Adult Atttention-Deficit/Hyperactivity Disorder or ADHD is a mental health disorder marked by a combination of persistent issues, like inability to concentrate, hyperactivity, and impulsiveness. Adult ADHD causes many issues, such as underperformance at work or in school, low self-esteem and impulsiveness. While it’s called adult ADHD, symptoms begin early in childhood and carry on into adulthood. Sometimes, ADHD never gets diagnosed until adulthood, if at all. The symptoms are often not as clear in adults as the are in kids. Hyperactivity usually tones down in adults, but impulsiveness, distractibility and restlessness remain.
Treatment is generally similar for adult and child ADHD, although certain medications for children are not given to adults. Common ADHD treatments include a combination of drugs and psychotherapy, along with treatment for any accompanying mental health problems.
Some people with ADHD have less symptoms with age, but others continue to deal with major symptoms that often interfere with daily life.
Most adults with ADHD don’t even know they have it, but they know that it can be a challenge to fulfill daily tasks and responsibilities. Prioritizing and focusing may be very difficult to do, and this often causes them to miss deadlines and forget responsibilities. Because of their impatience and inability to control impulses, the usually have trouble waiting in line, driving in traffic, or containing their anger.
Adult ADHD may have the following symptoms:
Organization and prioritization issues
Time management issues
Problems focusing on a task
Trouble with multitasking
Inability to relax
Low tolerance to frustration
Trouble beginning and completing tasks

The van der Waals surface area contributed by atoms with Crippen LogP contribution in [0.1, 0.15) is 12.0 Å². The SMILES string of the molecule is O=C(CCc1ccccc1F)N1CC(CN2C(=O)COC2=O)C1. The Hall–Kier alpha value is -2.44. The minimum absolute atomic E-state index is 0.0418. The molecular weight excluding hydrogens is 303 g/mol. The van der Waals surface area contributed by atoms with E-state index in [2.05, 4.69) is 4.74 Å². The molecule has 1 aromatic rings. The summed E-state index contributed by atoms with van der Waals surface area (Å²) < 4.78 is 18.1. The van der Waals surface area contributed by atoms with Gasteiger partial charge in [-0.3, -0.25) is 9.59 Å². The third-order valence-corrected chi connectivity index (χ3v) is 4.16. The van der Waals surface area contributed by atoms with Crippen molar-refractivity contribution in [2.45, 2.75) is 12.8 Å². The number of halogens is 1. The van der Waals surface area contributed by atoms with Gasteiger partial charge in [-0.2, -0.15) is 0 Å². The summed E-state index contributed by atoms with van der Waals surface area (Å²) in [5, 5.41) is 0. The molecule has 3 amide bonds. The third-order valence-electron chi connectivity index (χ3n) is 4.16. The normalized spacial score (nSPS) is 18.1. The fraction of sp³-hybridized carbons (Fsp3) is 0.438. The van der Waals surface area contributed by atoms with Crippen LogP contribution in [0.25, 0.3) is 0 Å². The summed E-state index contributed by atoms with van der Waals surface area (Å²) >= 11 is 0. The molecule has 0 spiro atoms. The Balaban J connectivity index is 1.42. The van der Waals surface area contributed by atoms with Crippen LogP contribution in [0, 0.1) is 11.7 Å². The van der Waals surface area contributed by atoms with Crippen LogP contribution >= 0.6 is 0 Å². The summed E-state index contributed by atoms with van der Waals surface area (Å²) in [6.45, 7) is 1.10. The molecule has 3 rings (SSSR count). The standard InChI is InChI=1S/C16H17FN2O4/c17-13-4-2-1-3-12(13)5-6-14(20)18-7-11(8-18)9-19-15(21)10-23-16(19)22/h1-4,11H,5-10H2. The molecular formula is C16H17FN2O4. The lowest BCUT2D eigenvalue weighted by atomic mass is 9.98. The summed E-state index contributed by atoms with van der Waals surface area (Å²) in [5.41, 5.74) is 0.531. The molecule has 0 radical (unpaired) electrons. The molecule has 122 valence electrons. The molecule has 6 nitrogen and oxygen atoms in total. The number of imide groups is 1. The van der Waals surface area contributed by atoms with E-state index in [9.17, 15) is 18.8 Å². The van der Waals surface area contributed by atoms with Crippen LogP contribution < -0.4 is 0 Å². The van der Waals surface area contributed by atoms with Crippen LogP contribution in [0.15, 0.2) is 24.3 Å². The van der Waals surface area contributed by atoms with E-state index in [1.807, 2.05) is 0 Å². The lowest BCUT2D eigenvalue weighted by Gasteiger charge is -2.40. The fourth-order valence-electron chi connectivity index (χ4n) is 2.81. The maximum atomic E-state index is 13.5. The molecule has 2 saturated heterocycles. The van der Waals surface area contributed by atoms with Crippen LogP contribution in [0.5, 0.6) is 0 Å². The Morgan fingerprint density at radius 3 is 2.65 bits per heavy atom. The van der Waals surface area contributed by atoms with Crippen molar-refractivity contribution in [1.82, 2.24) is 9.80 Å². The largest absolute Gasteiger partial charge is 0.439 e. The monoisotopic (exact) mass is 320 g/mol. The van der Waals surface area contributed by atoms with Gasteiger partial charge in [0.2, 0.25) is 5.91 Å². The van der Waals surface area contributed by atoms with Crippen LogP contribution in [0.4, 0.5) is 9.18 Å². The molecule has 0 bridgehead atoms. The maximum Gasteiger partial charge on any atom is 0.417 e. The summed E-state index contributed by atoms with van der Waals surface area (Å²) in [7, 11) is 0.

Poor stress-coping mechanism
Normal Behavior vs. ADHD
Everybody experiences ADHD-resembling symptoms at times. If you had them very occasionally in the past or just recently, you may not have the disorder. If the symptoms are severe and persistent enough to cause difficulties in more than one area of your life, then it’s possible that you have ADHD. Such persistent and disruptive symptoms may be traced back to early childhood.
Because ADHD symptoms in adults are very similar to those associated with other conditions, like anxiety and mood disorder, diagnosis can be extremely difficult. What makes it even harder is that a lot of adults with ADHD simultaneously deal with depression, anxiety or any other mental health condition. Sometimes, the negative consequences brought about by ADHD on a person’s total quality of life can also be the cause of his depression.
When to See a Doctor
If you have any of the above-mentioned symptoms and they have become a constant source of problems in your life, talk to a doctor. But do make sure to pick a specialist, considering that not all doctors are equally knowledgeable and experienced in handling this condition, especially in terms of validating whether the symptoms are, in fact, of ADHD.